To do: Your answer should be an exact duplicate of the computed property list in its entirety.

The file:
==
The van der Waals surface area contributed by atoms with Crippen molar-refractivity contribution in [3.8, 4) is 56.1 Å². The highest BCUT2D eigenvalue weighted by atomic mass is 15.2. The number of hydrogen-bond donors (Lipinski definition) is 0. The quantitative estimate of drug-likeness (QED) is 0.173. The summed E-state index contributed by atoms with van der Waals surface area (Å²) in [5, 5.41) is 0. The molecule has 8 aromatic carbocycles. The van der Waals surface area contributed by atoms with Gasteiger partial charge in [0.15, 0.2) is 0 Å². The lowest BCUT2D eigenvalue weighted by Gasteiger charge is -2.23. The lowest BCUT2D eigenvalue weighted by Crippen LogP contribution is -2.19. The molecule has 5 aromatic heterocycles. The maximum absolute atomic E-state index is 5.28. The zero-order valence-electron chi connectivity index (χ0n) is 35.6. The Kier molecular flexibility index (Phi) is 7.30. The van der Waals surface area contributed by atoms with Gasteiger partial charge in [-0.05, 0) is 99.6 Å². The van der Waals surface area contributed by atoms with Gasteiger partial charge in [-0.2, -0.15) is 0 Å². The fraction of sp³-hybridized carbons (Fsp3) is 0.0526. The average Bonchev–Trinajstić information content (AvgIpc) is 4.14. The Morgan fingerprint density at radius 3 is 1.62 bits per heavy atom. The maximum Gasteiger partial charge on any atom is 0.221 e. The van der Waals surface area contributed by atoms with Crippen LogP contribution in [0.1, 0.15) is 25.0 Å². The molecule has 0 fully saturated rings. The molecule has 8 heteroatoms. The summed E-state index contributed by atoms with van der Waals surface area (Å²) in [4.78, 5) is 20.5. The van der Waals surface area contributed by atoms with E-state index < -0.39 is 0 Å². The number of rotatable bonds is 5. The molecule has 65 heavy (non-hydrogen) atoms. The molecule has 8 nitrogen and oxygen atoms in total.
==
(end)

The van der Waals surface area contributed by atoms with Crippen molar-refractivity contribution in [3.8, 4) is 56.1 Å². The highest BCUT2D eigenvalue weighted by atomic mass is 15.2. The number of hydrogen-bond donors (Lipinski definition) is 0. The quantitative estimate of drug-likeness (QED) is 0.173. The summed E-state index contributed by atoms with van der Waals surface area (Å²) in [5, 5.41) is 0. The molecule has 8 aromatic carbocycles. The van der Waals surface area contributed by atoms with Gasteiger partial charge in [0.15, 0.2) is 0 Å². The lowest BCUT2D eigenvalue weighted by Gasteiger charge is -2.23. The lowest BCUT2D eigenvalue weighted by Crippen LogP contribution is -2.19. The molecule has 5 aromatic heterocycles. The maximum absolute atomic E-state index is 5.28. The zero-order valence-electron chi connectivity index (χ0n) is 35.6. The Kier molecular flexibility index (Phi) is 7.30. The van der Waals surface area contributed by atoms with Gasteiger partial charge in [-0.05, 0) is 99.6 Å². The van der Waals surface area contributed by atoms with Gasteiger partial charge in [-0.2, -0.15) is 0 Å². The fraction of sp³-hybridized carbons (Fsp3) is 0.0526. The average Bonchev–Trinajstić information content (AvgIpc) is 4.14. The Morgan fingerprint density at radius 3 is 1.62 bits per heavy atom. The maximum Gasteiger partial charge on any atom is 0.221 e. The van der Waals surface area contributed by atoms with Crippen LogP contribution in [0.1, 0.15) is 25.0 Å². The molecule has 0 fully saturated rings. The molecule has 8 heteroatoms. The summed E-state index contributed by atoms with van der Waals surface area (Å²) in [4.78, 5) is 20.5. The van der Waals surface area contributed by atoms with E-state index < -0.39 is 0 Å². The number of rotatable bonds is 5. The molecule has 65 heavy (non-hydrogen) atoms. The molecule has 8 nitrogen and oxygen atoms in total.